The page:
I'm sure there's a competition among camcorder manufacturers this year to see what the biggest optical zoom they can put on their latest models is. Sony's latest standard definition camcorders boast a 60x optical zoom.
Sony's has launched nine new models in its SX range, with features including a choice of recording formats (DVD, hard disc or Memory Stick) depending on model, one second quick start-up, SteadyShot image stabilisation and Carl Zeiss lens...
Samsung is just one of several companies showing off its latest range of camcorders, with a model to suit most consumer needs, from YouTube enthusiasts to budding high definition filmmaker. We've already seen the H Series of HD handhelds, but Samsung is also catering for those who haven't jumped on to the high definition bandwagon yet, but are most definitely riding along on the YouTube train.
The SMX-F34 camcorder can't boast the same filming resolution as the H Series - we're talking strictly standard definition (up to 720 x 480) here -- but it does have a ridiculously large 34x optical zoom range that can be boosted to 42x with the Intelli-Zoom function...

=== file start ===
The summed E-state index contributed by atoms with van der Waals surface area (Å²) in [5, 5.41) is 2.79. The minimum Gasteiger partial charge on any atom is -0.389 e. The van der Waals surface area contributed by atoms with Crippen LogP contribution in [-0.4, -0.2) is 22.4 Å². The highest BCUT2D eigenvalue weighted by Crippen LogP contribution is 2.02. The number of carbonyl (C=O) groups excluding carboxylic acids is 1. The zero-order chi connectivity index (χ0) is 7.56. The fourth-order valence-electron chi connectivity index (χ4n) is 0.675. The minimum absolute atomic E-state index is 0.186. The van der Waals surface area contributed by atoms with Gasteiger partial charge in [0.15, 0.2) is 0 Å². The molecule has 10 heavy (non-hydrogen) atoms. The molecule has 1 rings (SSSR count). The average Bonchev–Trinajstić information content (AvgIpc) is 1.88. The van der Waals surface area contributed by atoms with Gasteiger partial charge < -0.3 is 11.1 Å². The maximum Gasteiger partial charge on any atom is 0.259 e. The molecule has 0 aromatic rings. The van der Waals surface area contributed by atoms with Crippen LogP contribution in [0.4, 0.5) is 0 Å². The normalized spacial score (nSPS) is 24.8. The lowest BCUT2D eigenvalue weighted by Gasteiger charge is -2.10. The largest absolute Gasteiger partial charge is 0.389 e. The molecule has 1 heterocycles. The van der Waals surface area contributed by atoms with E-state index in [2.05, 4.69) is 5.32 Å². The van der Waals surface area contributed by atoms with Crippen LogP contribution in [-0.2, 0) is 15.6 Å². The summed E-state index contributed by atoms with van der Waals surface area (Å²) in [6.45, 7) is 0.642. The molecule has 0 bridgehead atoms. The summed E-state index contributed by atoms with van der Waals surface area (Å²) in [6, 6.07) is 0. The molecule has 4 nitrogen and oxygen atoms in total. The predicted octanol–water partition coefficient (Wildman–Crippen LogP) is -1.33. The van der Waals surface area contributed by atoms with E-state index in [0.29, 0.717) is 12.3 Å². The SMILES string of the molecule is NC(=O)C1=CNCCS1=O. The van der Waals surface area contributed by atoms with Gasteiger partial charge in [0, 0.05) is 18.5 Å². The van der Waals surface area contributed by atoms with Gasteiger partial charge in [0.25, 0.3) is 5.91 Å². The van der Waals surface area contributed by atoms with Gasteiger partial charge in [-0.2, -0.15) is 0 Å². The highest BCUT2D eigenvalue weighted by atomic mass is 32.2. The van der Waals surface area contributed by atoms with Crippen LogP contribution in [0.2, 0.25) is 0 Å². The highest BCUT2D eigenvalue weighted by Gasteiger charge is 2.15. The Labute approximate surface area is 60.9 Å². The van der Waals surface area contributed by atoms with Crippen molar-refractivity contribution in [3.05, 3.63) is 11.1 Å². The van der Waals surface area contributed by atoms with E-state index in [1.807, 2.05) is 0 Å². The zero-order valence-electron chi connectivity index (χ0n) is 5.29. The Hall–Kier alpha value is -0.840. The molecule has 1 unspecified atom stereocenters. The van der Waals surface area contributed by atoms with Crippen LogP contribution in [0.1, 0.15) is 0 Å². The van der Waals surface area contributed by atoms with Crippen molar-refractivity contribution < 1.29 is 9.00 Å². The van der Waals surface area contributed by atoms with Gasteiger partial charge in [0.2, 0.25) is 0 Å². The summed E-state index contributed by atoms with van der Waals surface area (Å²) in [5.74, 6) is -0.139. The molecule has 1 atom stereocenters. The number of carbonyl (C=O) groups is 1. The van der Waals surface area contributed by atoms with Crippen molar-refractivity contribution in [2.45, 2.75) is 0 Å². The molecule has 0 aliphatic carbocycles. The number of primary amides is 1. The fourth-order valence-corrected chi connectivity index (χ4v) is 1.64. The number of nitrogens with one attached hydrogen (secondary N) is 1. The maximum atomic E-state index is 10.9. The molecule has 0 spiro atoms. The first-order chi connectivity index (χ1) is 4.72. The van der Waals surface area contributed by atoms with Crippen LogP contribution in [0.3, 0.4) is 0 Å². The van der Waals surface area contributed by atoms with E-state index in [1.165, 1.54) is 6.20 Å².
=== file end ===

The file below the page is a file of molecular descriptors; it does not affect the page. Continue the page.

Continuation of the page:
One in five Americans can't tell the difference between high definition and standard definition TV according to a recent piece of research.
In fact, that's probably a little misleading. More people probably would be able to tell the difference if they were shown a standard definition broadcast and a high definition broadcast (or, better yet, a Blu-ray film) side-by-side. What's actually happening is that viewers aren't sure when they're watching normal TV and when they're viewing higher resolution TV.
There are likely many reasons for this problem...
According to research from Video Business, the combined sales of Blu-ray and HD DVD high definition discs was greater than that of VHS cassettes sold in the first half of 2007.
Although standard definition DVD sales also slumped by around 5% in the same period, due mainly to a weak bunch of new releases, the dominant disc format is hardly challenged by these findings.
Sales of pre-recorded video tapes are all but non-existent now, with most consumers preferring the greater convenience, features, quality, and smaller form factor of DVDs.